When Romie was trying to sell me on buying our house back in 1977, one of the things he used as leverage was the fact that there were three large oak trees on the property, with yet another on the neighbors' property that was so close, it looked like it was part of ours.
Though the house was only two years old, the property used to be part of a woods that had been cleared quite a bit for building. These trees had undoubtedly been there for at least a couple hundred years, based on the size of their trunks and how tall they were, especially the one in the front yard. There was also a Shagbark Hickory (Carya ovata) and a couple of maple trees, though those were smaller.
I loved the trees too - and the house - so it didn't take much convincing for me to agree we should buy the house on its one-acre lot.
Over time, we planted trees of our own - Maples, Washington Hawthorns, Sweet Gum, Cleveland Pears, 'Red Delicious' apple, Scotch pine, Blue Spruce, Dogwoods, Bald Cypress, Ginkgo, a Juniper, Dawn Redwood, various Japanese Maples, Sumac, Austrian Pine, Tulip Poplars, River Birch, Buckeye, Cedar, Weeping Willow, Dwarf Peach, Serviceberry, and a couple that I know I'm forgetting.
Though the majestic oaks are by far the largest of the trees here, they are also the messiest. They don't lose all their leaves in the fall; they lose their leaves all fall, and winter too. In fact, by the time spring comes, you can still see dead, brown leaves on the branches, waiting for the fresh new green ones to push them off.
The fruit of the oak tree is the acorn and some years the trees have a bumper crop of them, like this year. Last year, there were plenty of acorns, but this year there are thousands and thousands. They are so thick in the yard below the trees that you have to be careful while walking, so you don't fall from your feet rolling right out from under you. On hard surfaces, where they can roll after they've fallen from the trees, it's even worse.
As we sit in the house, we can hear the nuts falling on the roof and on a windy day when they fall faster, it almost sounds like hail. The cats love them, because they make the best toys to bat around. I've been bopped on the head a couple of times, as they fell from the branches above me.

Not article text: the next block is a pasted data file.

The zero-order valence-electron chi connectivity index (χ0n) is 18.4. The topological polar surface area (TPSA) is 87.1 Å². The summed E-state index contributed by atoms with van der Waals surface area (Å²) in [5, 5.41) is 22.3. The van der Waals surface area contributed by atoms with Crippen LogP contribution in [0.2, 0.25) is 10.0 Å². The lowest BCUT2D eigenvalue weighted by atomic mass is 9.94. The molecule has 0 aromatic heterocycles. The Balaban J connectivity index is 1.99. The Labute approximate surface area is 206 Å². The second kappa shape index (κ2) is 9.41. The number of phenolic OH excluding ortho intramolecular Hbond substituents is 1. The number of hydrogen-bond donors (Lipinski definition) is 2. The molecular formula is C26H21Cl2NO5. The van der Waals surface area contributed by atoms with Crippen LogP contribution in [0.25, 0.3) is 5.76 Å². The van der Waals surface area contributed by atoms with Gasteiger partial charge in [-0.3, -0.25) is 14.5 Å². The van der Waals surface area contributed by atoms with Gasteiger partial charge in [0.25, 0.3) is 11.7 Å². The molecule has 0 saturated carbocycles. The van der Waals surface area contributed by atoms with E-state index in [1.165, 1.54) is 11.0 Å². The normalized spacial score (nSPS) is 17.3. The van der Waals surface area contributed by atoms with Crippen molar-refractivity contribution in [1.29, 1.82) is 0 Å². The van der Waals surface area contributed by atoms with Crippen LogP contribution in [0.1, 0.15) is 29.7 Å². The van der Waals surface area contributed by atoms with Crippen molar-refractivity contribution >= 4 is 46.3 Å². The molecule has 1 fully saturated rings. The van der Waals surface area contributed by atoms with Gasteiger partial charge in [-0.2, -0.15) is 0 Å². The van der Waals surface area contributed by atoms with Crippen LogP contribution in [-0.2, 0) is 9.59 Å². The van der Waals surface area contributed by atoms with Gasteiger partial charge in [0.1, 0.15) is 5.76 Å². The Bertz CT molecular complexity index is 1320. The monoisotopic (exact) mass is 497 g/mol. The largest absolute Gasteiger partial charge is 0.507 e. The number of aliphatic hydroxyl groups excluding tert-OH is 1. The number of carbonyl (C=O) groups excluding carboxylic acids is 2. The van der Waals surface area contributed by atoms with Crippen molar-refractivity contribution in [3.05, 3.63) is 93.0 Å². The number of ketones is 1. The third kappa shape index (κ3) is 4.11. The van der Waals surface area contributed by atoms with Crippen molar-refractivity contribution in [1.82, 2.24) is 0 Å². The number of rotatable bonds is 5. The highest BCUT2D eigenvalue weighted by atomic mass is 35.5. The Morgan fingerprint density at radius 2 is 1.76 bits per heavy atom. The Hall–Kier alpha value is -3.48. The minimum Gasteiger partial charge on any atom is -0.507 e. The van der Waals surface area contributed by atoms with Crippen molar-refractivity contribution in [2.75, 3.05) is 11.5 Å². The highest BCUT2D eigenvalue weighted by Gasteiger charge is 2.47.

So why do the oaks produce so many acorns one year and not the next? It's a natural cycle they go through every three or four years. We've noticed this on our own, and scientists have theorized that it is related to an interaction with woodland wildlife who eat the acorns.
Acorns are a food source for mice, deer, rats, chipmunks, and of course, squirrels. In fact, just about any foraging mammal will eat them. The theory is that the trees overproduce them periodically in order to increase the chances of some acorns being left to sprout and become seedlings.
We've got more than one kind of oak on our property. The largest ones are bur oaks (Quercus macrocarpa), which have the coolest fringed acorn 'hats'. We've also got one we believe is a pin oak (Quercus palustris) that my dad and Romie dug from a nearby woods shortly after we moved here. It's the only one in our yard that turns a nice color in the fall. It becomes red, while all the rest just turn brown.
Identifying oak trees can be difficult, especially if you're trying to distinguish between pin, scarlet, black, or northern red. The Arbor Day Foundation has an online guide for identifying trees that can be helpful.
Another fun thing to do is to estimate the age of your trees. Using this formula, we have estimated the age of the largest oak tree here to be approximately 200-250 years old. Oh, if that tree could talk, it might tell us of the Ottawa tribe of Native Americans that once lived here, or the clearing of the Great Black Swamp for farming. It has been struck by lightning numerous times, as evidenced by the bulging ridges running down its trunk.
a lovely garden in a seed,
and a giant oak in an acorn.”
~ William Arthur Ward